The Touch Book uses an ARM processor, which means it won't require a fan and won't need much power. But company officials also say it'll be powerful enough to play video, and, even though it runs Linux, that it can run other OSes as well.

It may be significant, though, that the other OS Always Innovating mentioned as an example was Google Android, not Windows Vista. ARM processors are far from the most powerful chips on the planet.

The Touch Book is supposed to sell for no more than your average netbook, $299 (£216) as a tablet PC only without a keyboard and $399 (£289) with a keyboard. The company's website says the product is supposed to ship "in May or June 2009".

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NEXT PAGE: Vue and 7 Billion People

  1. These services and products will improve your life
  2. SmartCard, Home-Account.com and Pixtell
  3. Even more of the coolest technologies
  4. Vue and 7 Billion People


There's no end to how the web and technology can improve your every day life. We've picked out 10 of the coolest new technologies that will change every aspect of your life from getting a mortgage to having a PC that you don't need to boot up.

Vue: no-fuss webcams

If you want to keep an eye on things at home, but you don't want to string wires all over the place, Avaak Vue webcams could be just the ticket. These palm-sized cameras need no wires, attach to anchors you stick to a wall and can operate for as long as a year on one battery.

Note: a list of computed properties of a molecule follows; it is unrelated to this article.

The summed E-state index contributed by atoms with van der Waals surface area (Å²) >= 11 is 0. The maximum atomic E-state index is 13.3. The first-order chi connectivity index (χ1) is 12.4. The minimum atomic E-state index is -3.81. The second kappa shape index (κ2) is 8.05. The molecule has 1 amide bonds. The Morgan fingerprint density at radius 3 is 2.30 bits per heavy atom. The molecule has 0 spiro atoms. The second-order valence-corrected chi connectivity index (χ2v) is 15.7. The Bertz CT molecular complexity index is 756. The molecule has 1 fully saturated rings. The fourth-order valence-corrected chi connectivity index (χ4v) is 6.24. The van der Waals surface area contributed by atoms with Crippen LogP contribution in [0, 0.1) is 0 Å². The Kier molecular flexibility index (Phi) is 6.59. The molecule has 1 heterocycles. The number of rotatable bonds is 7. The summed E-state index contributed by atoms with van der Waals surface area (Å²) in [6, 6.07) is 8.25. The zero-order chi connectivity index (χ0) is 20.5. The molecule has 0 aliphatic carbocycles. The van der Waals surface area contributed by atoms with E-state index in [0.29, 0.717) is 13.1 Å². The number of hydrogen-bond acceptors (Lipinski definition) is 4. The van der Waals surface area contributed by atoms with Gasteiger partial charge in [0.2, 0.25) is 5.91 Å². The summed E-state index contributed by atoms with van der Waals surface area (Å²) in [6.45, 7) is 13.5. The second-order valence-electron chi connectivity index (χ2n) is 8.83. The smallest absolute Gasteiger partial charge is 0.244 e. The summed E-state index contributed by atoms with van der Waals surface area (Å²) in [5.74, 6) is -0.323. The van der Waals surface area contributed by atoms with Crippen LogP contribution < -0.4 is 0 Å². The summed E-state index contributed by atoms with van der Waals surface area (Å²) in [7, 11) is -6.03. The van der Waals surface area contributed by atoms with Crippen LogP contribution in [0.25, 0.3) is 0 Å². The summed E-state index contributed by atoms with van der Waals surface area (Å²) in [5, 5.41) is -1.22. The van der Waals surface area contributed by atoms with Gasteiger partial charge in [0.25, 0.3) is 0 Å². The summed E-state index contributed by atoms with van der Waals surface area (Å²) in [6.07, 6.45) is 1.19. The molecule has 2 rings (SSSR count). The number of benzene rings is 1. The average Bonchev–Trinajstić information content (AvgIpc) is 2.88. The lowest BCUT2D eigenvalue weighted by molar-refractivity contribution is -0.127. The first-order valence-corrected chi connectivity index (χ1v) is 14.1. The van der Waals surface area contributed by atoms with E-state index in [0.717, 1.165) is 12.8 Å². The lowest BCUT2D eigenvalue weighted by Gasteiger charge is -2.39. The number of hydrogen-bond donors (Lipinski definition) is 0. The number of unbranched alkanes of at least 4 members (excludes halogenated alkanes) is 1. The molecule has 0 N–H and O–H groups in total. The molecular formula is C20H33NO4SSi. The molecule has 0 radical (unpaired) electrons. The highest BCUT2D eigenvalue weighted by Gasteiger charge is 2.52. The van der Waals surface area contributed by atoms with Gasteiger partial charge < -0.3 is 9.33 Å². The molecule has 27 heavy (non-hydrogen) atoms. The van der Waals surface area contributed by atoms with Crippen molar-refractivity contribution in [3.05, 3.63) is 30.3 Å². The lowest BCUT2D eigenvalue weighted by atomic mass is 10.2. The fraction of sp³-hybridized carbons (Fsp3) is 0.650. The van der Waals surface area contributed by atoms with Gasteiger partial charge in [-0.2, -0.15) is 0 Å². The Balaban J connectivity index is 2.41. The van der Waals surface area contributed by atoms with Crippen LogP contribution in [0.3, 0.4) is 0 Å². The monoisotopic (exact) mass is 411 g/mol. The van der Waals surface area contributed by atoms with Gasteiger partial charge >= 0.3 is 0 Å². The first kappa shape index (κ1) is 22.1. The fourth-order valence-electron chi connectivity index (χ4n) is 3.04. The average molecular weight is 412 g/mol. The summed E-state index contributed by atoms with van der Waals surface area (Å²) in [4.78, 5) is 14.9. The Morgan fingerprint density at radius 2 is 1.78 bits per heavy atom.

They communicate with a gateway you connect to your router and voila, you can see your cat's latest follies through any browser. The system appears to be super-easy, but not super-cheap. A kit with two cameras, one gateway and four mounts is priced at $300 (£217). The company promises to ship the Vue in early summer.

7 Billion People: personalised shopping

7 Billion People hopes to make shopping a more personal experience. The developer of 7 Billion People uses linguistic and behavioral psychology to analyse what you do on the web and to figure out from that analysis what kind of shopper you are.

A demo showed the service running on top of Amazon.com (though they noted that Amazon is not a customer). One company exec went onto the site and immediately identified the specs of a camera he was looking for, ignoring all reviews by other customers and recommendations of other popular products.

When he returned to the site, his experience was tailored to him - specs were front-and-centre, while most information about reviews and recommendations by other shoppers was buried.

His colleague went to the same pages, but clicked first on user reviews and information like 'Other people who looked at this product also looked at ....'. When he went to an Amazon page for another product, the site immediately opened up the user reviews page, figuring he would probably be interested.

We're always a little sceptical of artificial intelligence that's supposed to be as sophisticated as the kind 7 Billion People is using. But if they can get that analysis right, the service could actually make online shopping more efficient for everyone. It's currently only available with US-based sites.

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See also: 10 new search tools that complement Google

  1. These services and products will improve your life
  2. SmartCard, Home-Account.com and Pixtell
  3. Even more of the coolest technologies
  4. Vue and 7 Billion People